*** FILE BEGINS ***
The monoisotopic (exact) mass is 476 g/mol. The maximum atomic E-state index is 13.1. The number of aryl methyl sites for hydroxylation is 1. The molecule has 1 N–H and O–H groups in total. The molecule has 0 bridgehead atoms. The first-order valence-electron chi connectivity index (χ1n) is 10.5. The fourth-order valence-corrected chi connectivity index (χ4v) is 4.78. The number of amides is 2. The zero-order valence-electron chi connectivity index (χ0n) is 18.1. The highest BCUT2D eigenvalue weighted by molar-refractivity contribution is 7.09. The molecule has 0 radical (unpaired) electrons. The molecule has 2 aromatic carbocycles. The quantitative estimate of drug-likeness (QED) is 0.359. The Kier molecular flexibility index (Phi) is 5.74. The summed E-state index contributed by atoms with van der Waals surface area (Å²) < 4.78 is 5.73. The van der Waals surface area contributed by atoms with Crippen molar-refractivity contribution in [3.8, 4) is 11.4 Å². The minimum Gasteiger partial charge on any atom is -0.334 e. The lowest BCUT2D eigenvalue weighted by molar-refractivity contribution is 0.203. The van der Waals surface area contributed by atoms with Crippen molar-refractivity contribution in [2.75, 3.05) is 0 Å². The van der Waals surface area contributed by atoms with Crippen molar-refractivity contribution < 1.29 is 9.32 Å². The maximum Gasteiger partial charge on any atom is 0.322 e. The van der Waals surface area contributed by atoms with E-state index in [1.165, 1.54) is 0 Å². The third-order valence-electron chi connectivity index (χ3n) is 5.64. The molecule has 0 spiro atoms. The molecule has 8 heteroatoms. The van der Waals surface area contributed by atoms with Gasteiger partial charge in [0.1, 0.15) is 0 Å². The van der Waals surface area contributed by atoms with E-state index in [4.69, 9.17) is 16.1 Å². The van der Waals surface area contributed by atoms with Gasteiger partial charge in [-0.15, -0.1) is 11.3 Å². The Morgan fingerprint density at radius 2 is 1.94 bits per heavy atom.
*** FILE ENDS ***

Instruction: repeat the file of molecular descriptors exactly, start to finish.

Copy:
The monoisotopic (exact) mass is 476 g/mol. The maximum atomic E-state index is 13.1. The number of aryl methyl sites for hydroxylation is 1. The molecule has 1 N–H and O–H groups in total. The molecule has 0 bridgehead atoms. The first-order valence-electron chi connectivity index (χ1n) is 10.5. The fourth-order valence-corrected chi connectivity index (χ4v) is 4.78. The number of amides is 2. The zero-order valence-electron chi connectivity index (χ0n) is 18.1. The highest BCUT2D eigenvalue weighted by molar-refractivity contribution is 7.09. The molecule has 0 radical (unpaired) electrons. The molecule has 2 aromatic carbocycles. The quantitative estimate of drug-likeness (QED) is 0.359. The Kier molecular flexibility index (Phi) is 5.74. The summed E-state index contributed by atoms with van der Waals surface area (Å²) < 4.78 is 5.73. The van der Waals surface area contributed by atoms with Crippen molar-refractivity contribution in [3.8, 4) is 11.4 Å². The minimum Gasteiger partial charge on any atom is -0.334 e. The lowest BCUT2D eigenvalue weighted by molar-refractivity contribution is 0.203. The van der Waals surface area contributed by atoms with Crippen molar-refractivity contribution in [2.75, 3.05) is 0 Å². The van der Waals surface area contributed by atoms with Crippen molar-refractivity contribution < 1.29 is 9.32 Å². The maximum Gasteiger partial charge on any atom is 0.322 e. The van der Waals surface area contributed by atoms with E-state index in [1.165, 1.54) is 0 Å². The third-order valence-electron chi connectivity index (χ3n) is 5.64. The molecule has 0 spiro atoms. The molecule has 8 heteroatoms. The van der Waals surface area contributed by atoms with Gasteiger partial charge in [0.1, 0.15) is 0 Å². The van der Waals surface area contributed by atoms with E-state index in [4.69, 9.17) is 16.1 Å². The van der Waals surface area contributed by atoms with Gasteiger partial charge in [-0.15, -0.1) is 11.3 Å². The Morgan fingerprint density at radius 2 is 1.94 bits per heavy atom.